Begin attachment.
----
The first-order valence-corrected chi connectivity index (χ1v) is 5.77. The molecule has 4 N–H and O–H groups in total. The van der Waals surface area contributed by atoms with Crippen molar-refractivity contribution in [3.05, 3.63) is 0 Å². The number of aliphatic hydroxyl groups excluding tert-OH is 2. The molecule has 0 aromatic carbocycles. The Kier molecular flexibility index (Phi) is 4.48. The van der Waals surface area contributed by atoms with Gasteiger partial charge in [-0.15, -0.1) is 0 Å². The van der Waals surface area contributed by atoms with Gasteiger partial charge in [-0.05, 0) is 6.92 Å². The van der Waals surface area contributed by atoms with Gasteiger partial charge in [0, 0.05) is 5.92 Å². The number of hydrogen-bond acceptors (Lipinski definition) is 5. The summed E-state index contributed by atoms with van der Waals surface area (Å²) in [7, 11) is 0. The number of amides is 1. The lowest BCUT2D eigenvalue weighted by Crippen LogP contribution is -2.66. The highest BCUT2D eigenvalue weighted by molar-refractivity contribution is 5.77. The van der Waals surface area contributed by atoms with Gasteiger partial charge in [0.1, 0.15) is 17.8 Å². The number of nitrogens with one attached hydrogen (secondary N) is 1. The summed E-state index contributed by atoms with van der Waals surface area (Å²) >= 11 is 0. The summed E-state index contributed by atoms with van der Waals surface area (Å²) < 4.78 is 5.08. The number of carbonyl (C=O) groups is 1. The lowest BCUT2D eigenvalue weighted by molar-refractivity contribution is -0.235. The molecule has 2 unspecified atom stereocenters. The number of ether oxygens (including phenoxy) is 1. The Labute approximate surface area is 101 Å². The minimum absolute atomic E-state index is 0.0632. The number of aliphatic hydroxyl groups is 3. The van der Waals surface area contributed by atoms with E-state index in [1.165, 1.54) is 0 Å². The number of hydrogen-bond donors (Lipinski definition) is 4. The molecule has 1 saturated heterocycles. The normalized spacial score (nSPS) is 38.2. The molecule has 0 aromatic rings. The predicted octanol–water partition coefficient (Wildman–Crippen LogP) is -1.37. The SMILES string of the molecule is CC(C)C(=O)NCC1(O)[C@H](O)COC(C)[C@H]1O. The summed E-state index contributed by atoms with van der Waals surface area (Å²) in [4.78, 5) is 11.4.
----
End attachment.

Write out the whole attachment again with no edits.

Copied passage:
The first-order valence-corrected chi connectivity index (χ1v) is 5.77. The molecule has 4 N–H and O–H groups in total. The van der Waals surface area contributed by atoms with Crippen molar-refractivity contribution in [3.05, 3.63) is 0 Å². The number of aliphatic hydroxyl groups excluding tert-OH is 2. The molecule has 0 aromatic carbocycles. The Kier molecular flexibility index (Phi) is 4.48. The van der Waals surface area contributed by atoms with Gasteiger partial charge in [-0.15, -0.1) is 0 Å². The van der Waals surface area contributed by atoms with Gasteiger partial charge in [-0.05, 0) is 6.92 Å². The van der Waals surface area contributed by atoms with Gasteiger partial charge in [0, 0.05) is 5.92 Å². The number of hydrogen-bond acceptors (Lipinski definition) is 5. The summed E-state index contributed by atoms with van der Waals surface area (Å²) in [7, 11) is 0. The number of amides is 1. The lowest BCUT2D eigenvalue weighted by Crippen LogP contribution is -2.66. The highest BCUT2D eigenvalue weighted by molar-refractivity contribution is 5.77. The van der Waals surface area contributed by atoms with Gasteiger partial charge in [0.1, 0.15) is 17.8 Å². The number of nitrogens with one attached hydrogen (secondary N) is 1. The summed E-state index contributed by atoms with van der Waals surface area (Å²) >= 11 is 0. The summed E-state index contributed by atoms with van der Waals surface area (Å²) < 4.78 is 5.08. The number of carbonyl (C=O) groups is 1. The lowest BCUT2D eigenvalue weighted by molar-refractivity contribution is -0.235. The molecule has 2 unspecified atom stereocenters. The number of ether oxygens (including phenoxy) is 1. The Labute approximate surface area is 101 Å². The minimum absolute atomic E-state index is 0.0632. The number of aliphatic hydroxyl groups is 3. The van der Waals surface area contributed by atoms with E-state index in [1.165, 1.54) is 0 Å². The number of hydrogen-bond donors (Lipinski definition) is 4. The molecule has 1 saturated heterocycles. The normalized spacial score (nSPS) is 38.2. The molecule has 0 aromatic rings. The predicted octanol–water partition coefficient (Wildman–Crippen LogP) is -1.37. The SMILES string of the molecule is CC(C)C(=O)NCC1(O)[C@H](O)COC(C)[C@H]1O. The summed E-state index contributed by atoms with van der Waals surface area (Å²) in [4.78, 5) is 11.4.